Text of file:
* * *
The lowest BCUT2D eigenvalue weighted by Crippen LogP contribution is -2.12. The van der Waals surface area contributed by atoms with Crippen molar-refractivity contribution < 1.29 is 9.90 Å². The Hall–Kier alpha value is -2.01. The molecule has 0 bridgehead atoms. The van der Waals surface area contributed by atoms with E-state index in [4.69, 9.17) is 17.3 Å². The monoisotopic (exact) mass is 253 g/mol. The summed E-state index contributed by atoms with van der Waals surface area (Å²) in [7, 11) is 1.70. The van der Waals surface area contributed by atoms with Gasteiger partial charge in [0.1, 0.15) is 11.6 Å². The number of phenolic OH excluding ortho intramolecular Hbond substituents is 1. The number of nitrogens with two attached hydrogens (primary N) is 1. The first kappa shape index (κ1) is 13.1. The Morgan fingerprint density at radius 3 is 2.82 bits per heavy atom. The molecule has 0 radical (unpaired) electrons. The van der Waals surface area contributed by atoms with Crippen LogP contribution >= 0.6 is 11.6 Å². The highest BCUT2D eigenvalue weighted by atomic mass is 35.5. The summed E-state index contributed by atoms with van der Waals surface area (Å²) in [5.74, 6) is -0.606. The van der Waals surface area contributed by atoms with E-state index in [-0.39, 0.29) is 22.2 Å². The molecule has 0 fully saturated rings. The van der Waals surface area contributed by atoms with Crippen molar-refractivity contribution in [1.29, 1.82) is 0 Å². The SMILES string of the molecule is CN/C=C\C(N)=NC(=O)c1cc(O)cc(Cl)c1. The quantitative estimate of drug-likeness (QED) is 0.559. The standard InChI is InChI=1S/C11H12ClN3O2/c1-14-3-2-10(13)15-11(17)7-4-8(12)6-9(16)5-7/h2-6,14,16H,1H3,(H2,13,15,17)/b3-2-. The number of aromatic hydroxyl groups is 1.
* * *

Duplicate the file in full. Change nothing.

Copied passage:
The lowest BCUT2D eigenvalue weighted by Crippen LogP contribution is -2.12. The van der Waals surface area contributed by atoms with Crippen molar-refractivity contribution < 1.29 is 9.90 Å². The Hall–Kier alpha value is -2.01. The molecule has 0 bridgehead atoms. The van der Waals surface area contributed by atoms with E-state index in [4.69, 9.17) is 17.3 Å². The monoisotopic (exact) mass is 253 g/mol. The summed E-state index contributed by atoms with van der Waals surface area (Å²) in [7, 11) is 1.70. The van der Waals surface area contributed by atoms with Gasteiger partial charge in [0.1, 0.15) is 11.6 Å². The number of phenolic OH excluding ortho intramolecular Hbond substituents is 1. The number of nitrogens with two attached hydrogens (primary N) is 1. The first kappa shape index (κ1) is 13.1. The Morgan fingerprint density at radius 3 is 2.82 bits per heavy atom. The molecule has 0 radical (unpaired) electrons. The van der Waals surface area contributed by atoms with Crippen LogP contribution >= 0.6 is 11.6 Å². The highest BCUT2D eigenvalue weighted by atomic mass is 35.5. The summed E-state index contributed by atoms with van der Waals surface area (Å²) in [5.74, 6) is -0.606. The van der Waals surface area contributed by atoms with E-state index in [-0.39, 0.29) is 22.2 Å². The molecule has 0 fully saturated rings. The van der Waals surface area contributed by atoms with Crippen molar-refractivity contribution in [1.29, 1.82) is 0 Å². The SMILES string of the molecule is CN/C=C\C(N)=NC(=O)c1cc(O)cc(Cl)c1. The quantitative estimate of drug-likeness (QED) is 0.559. The standard InChI is InChI=1S/C11H12ClN3O2/c1-14-3-2-10(13)15-11(17)7-4-8(12)6-9(16)5-7/h2-6,14,16H,1H3,(H2,13,15,17)/b3-2-. The number of aromatic hydroxyl groups is 1.